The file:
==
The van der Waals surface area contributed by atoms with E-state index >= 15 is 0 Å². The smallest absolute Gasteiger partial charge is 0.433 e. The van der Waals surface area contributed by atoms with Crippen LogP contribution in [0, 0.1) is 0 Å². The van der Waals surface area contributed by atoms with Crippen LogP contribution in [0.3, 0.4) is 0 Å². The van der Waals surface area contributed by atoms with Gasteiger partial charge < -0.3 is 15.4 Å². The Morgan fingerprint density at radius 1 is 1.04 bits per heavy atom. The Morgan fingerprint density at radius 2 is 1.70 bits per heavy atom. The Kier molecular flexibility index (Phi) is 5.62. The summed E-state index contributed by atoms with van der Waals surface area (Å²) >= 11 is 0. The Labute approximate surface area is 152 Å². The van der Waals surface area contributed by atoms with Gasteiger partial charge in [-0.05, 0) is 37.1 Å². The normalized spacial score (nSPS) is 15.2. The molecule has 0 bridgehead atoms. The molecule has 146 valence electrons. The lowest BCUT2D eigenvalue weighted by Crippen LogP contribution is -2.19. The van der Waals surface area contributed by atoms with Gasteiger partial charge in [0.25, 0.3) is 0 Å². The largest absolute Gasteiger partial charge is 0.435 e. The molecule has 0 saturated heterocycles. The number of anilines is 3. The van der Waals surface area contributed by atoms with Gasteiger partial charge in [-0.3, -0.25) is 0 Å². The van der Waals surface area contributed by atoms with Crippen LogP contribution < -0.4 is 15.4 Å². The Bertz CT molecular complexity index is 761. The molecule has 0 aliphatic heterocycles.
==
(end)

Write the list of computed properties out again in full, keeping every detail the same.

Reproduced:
The van der Waals surface area contributed by atoms with E-state index >= 15 is 0 Å². The smallest absolute Gasteiger partial charge is 0.433 e. The van der Waals surface area contributed by atoms with Crippen LogP contribution in [0, 0.1) is 0 Å². The van der Waals surface area contributed by atoms with Crippen LogP contribution in [0.3, 0.4) is 0 Å². The van der Waals surface area contributed by atoms with Gasteiger partial charge < -0.3 is 15.4 Å². The Morgan fingerprint density at radius 1 is 1.04 bits per heavy atom. The Morgan fingerprint density at radius 2 is 1.70 bits per heavy atom. The Kier molecular flexibility index (Phi) is 5.62. The summed E-state index contributed by atoms with van der Waals surface area (Å²) >= 11 is 0. The Labute approximate surface area is 152 Å². The van der Waals surface area contributed by atoms with Gasteiger partial charge in [-0.05, 0) is 37.1 Å². The normalized spacial score (nSPS) is 15.2. The molecule has 0 bridgehead atoms. The molecule has 146 valence electrons. The lowest BCUT2D eigenvalue weighted by Crippen LogP contribution is -2.19. The van der Waals surface area contributed by atoms with Gasteiger partial charge in [0.25, 0.3) is 0 Å². The largest absolute Gasteiger partial charge is 0.435 e. The molecule has 0 saturated heterocycles. The number of anilines is 3. The van der Waals surface area contributed by atoms with Gasteiger partial charge in [-0.3, -0.25) is 0 Å². The van der Waals surface area contributed by atoms with Crippen LogP contribution < -0.4 is 15.4 Å². The Bertz CT molecular complexity index is 761. The molecule has 0 aliphatic heterocycles.